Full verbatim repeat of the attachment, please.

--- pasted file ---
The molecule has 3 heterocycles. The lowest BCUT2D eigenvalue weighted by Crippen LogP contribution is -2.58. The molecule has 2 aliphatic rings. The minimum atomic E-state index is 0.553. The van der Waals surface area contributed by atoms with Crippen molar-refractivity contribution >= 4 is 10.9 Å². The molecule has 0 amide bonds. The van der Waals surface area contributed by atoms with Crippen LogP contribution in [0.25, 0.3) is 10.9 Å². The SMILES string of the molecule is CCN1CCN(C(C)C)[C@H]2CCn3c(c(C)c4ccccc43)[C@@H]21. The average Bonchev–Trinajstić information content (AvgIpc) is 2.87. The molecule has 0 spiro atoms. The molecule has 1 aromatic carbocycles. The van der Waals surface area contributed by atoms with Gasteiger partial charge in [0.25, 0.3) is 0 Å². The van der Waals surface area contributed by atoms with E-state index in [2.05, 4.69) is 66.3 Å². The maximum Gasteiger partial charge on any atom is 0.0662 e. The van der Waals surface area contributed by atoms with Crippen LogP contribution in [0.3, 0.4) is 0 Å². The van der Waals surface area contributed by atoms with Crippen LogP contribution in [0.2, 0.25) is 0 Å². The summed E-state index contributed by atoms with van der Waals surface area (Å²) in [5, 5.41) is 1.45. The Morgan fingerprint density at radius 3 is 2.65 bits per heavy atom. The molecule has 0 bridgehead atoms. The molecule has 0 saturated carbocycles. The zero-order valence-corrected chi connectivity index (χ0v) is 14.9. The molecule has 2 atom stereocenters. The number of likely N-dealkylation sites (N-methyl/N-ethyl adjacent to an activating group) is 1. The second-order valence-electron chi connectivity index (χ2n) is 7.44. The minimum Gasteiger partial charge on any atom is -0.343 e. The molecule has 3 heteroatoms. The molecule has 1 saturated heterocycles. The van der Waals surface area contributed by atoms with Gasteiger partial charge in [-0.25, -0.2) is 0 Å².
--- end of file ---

The molecule has 3 heterocycles. The lowest BCUT2D eigenvalue weighted by Crippen LogP contribution is -2.58. The molecule has 2 aliphatic rings. The minimum atomic E-state index is 0.553. The van der Waals surface area contributed by atoms with Crippen molar-refractivity contribution >= 4 is 10.9 Å². The molecule has 0 amide bonds. The van der Waals surface area contributed by atoms with Crippen LogP contribution in [0.25, 0.3) is 10.9 Å². The SMILES string of the molecule is CCN1CCN(C(C)C)[C@H]2CCn3c(c(C)c4ccccc43)[C@@H]21. The average Bonchev–Trinajstić information content (AvgIpc) is 2.87. The molecule has 0 spiro atoms. The molecule has 1 aromatic carbocycles. The van der Waals surface area contributed by atoms with Gasteiger partial charge in [0.25, 0.3) is 0 Å². The van der Waals surface area contributed by atoms with E-state index in [2.05, 4.69) is 66.3 Å². The maximum Gasteiger partial charge on any atom is 0.0662 e. The van der Waals surface area contributed by atoms with Crippen LogP contribution in [0.3, 0.4) is 0 Å². The van der Waals surface area contributed by atoms with Crippen LogP contribution in [0.2, 0.25) is 0 Å². The summed E-state index contributed by atoms with van der Waals surface area (Å²) in [5, 5.41) is 1.45. The Morgan fingerprint density at radius 3 is 2.65 bits per heavy atom. The molecule has 0 bridgehead atoms. The molecule has 0 saturated carbocycles. The zero-order valence-corrected chi connectivity index (χ0v) is 14.9. The molecule has 2 atom stereocenters. The number of likely N-dealkylation sites (N-methyl/N-ethyl adjacent to an activating group) is 1. The second-order valence-electron chi connectivity index (χ2n) is 7.44. The minimum Gasteiger partial charge on any atom is -0.343 e. The molecule has 3 heteroatoms. The molecule has 1 saturated heterocycles. The van der Waals surface area contributed by atoms with Gasteiger partial charge in [-0.25, -0.2) is 0 Å².